Snyder, Detroit journalist offer hope for city mired in woe

I’m old enough -- 74 -- to remember the days when Detroit was a thriving city and a magnet for folks throughout Michigan.

When I was a little boy, my mother would put on her white gloves and hat and take me to the enormous J. L. Hudson store downtown. At that time, it was one of the biggest department stores in the nation, chock-a-block with wonderful things. To top it off, we would have chicken sandwiches for lunch in the cafeteria.

It was a big deal for my parents to take the long drive on Ford Road from Ann Arbor to “the city” for dinner at Al Green’s, a place that remains dim in my memory, except for the enormous mirrors in the dining room.

People from all over the state trooped to the Detroit Institute of Arts and shopped on fashionable Woodward Avenue.

And no spring was complete without a visit to the Eastern Market to stock up on all the flowering plants for sale … and maybe have a sampling of strange, but delicious, Middle Eastern dishes.

Thousands and thousands of people in this area treasure these memories of a Detroit that was truly “the arsenal of democracy” during World War II. The Great Migration drew hundreds of thousands of people, black and white, to the city where a working man could make enough to buy a car and, maybe, even a house. (For a time, the city boasted the highest concentration of owner-occupied houses in the country.)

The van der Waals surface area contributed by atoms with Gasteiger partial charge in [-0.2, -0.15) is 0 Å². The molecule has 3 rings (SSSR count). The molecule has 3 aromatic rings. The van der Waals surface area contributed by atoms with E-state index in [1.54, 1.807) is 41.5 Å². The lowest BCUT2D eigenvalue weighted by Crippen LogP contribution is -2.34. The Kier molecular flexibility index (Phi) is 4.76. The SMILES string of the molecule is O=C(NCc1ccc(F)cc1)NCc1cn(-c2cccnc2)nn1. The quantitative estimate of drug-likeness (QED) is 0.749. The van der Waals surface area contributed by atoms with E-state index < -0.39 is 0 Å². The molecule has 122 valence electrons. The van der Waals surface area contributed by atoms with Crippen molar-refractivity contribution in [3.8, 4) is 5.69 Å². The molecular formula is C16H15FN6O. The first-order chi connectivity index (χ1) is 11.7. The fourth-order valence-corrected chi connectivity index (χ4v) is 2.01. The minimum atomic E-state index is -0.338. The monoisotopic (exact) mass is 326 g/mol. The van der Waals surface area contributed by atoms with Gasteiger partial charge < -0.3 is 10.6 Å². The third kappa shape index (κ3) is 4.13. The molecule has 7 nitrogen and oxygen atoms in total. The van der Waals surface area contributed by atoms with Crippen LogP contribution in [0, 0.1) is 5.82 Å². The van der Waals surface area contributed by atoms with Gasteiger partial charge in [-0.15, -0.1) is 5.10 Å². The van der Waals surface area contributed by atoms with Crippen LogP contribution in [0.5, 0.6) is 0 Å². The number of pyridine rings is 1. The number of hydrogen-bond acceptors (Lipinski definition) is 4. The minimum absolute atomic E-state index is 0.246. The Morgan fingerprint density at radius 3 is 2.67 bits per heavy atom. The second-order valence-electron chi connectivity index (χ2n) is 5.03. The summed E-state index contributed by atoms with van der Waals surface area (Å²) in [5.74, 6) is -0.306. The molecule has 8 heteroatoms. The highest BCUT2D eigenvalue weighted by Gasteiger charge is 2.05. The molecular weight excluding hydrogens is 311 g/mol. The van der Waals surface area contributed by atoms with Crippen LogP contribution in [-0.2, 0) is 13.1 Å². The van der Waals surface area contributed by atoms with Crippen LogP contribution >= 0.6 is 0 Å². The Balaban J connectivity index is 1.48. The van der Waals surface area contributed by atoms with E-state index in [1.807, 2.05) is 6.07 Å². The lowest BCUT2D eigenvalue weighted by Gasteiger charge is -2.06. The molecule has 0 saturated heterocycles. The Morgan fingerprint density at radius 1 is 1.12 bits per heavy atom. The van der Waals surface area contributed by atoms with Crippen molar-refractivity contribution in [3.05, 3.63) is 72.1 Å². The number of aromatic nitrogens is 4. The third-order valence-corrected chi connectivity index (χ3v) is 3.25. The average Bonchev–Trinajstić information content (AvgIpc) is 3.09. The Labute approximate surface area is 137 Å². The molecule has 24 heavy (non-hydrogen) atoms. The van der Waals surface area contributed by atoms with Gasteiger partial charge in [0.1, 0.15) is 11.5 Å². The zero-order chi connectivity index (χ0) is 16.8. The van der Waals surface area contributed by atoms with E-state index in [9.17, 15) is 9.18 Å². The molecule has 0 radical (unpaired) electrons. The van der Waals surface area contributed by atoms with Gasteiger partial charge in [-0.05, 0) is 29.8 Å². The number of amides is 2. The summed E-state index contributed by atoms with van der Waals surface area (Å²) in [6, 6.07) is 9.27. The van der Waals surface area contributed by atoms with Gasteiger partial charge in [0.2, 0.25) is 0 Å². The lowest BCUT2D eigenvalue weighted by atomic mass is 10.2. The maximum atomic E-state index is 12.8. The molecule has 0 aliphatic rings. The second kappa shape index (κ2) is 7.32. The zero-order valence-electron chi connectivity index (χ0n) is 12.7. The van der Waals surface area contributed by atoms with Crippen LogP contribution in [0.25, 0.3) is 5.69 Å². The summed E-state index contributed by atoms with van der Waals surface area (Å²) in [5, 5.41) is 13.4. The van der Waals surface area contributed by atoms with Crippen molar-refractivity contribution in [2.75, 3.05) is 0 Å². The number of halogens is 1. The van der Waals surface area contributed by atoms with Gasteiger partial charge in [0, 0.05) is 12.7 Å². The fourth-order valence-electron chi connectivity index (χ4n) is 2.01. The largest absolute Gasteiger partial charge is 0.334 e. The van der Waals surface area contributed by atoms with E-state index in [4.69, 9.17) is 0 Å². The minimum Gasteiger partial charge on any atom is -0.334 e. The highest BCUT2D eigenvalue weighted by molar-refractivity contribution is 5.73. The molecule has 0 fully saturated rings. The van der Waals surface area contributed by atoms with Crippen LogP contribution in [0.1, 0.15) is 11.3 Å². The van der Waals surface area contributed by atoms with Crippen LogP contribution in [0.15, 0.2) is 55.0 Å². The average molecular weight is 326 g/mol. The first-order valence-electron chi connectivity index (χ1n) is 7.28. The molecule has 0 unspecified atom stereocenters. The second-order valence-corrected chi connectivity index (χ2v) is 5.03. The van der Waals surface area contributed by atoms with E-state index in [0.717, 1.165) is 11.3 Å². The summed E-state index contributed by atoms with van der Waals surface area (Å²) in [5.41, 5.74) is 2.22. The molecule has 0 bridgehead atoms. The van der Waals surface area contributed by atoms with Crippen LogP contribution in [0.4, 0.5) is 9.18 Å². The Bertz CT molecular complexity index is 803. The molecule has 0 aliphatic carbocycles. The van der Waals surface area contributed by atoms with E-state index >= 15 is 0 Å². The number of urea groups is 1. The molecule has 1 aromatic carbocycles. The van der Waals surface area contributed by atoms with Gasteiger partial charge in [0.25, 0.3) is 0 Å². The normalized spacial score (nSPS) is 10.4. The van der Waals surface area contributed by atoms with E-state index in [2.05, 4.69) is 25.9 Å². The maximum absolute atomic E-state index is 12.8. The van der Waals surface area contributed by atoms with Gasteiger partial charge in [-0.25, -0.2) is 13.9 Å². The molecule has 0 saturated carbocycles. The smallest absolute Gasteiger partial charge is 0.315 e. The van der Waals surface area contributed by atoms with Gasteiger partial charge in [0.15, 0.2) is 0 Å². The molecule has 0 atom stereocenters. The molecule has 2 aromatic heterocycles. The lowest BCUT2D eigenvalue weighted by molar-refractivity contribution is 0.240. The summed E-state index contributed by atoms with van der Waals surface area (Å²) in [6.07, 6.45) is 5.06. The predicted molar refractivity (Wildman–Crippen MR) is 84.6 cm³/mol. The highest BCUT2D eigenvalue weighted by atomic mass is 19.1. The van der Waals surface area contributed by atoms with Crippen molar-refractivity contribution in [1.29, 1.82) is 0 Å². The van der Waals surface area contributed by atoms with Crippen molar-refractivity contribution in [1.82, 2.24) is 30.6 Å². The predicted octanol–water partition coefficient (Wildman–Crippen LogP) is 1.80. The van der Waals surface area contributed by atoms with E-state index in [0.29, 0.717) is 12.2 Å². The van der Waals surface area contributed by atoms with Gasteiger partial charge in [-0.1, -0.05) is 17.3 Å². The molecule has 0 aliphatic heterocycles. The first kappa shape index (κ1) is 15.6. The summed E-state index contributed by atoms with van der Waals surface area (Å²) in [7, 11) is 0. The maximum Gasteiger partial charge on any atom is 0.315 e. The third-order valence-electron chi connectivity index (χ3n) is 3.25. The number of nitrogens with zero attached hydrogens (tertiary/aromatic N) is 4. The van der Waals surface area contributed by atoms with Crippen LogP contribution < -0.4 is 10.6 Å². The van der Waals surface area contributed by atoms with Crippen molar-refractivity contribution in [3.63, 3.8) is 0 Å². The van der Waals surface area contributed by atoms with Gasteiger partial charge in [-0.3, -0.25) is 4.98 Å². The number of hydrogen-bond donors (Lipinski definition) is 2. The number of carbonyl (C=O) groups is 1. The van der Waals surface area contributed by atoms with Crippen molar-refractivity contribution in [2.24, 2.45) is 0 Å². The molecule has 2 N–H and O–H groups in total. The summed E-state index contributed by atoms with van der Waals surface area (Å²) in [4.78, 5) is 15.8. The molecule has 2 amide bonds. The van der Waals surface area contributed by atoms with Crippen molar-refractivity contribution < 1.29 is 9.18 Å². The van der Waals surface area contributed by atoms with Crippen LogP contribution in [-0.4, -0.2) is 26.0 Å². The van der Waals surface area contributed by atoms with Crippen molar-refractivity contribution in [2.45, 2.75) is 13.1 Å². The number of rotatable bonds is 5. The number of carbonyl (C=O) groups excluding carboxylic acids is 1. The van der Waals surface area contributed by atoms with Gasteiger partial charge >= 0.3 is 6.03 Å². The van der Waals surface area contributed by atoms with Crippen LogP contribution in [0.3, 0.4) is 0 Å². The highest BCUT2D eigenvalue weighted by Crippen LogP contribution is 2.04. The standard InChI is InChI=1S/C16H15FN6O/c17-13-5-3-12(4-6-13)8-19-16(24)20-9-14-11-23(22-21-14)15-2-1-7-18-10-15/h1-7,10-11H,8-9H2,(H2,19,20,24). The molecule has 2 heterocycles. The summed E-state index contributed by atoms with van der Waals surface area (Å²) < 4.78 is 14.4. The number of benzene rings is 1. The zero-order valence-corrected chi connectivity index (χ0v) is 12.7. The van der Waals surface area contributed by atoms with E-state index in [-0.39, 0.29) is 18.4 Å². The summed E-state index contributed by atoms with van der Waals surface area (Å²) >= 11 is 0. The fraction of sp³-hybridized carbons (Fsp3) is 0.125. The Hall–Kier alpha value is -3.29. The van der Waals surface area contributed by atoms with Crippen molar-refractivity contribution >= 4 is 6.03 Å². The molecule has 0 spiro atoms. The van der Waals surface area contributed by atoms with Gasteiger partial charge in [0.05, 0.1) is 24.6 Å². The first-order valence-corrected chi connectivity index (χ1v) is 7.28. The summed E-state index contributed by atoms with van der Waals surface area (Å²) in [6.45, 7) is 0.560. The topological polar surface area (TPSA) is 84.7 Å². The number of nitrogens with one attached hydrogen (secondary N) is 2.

Like most big thriving cities, Detroit spawned larger than life characters.

I knew Jerry Cavanagh pretty well when he was mayor from 1962-1970, about the time I started my newspaper company. In those days, they said you could see all the way from the mayor’s office atop the City-County Building to the Capitol in Washington, and Jerome P. Cavanagh enjoyed that psychological view as much as anybody.

So much, in fact, that he spent a lot of time in Washington. Returning on a 2 p.m. flight to Detroit Metro, he was startled to see the television lights blazing in his face as a reporter’s microphone pushed forward: “Good morning, Mr. Mayor. What brings you to Detroit?”

Cavanagh, though, was nothing if not quick-witted. He responded with a spout of profanity that assured the film clip never made it on the air.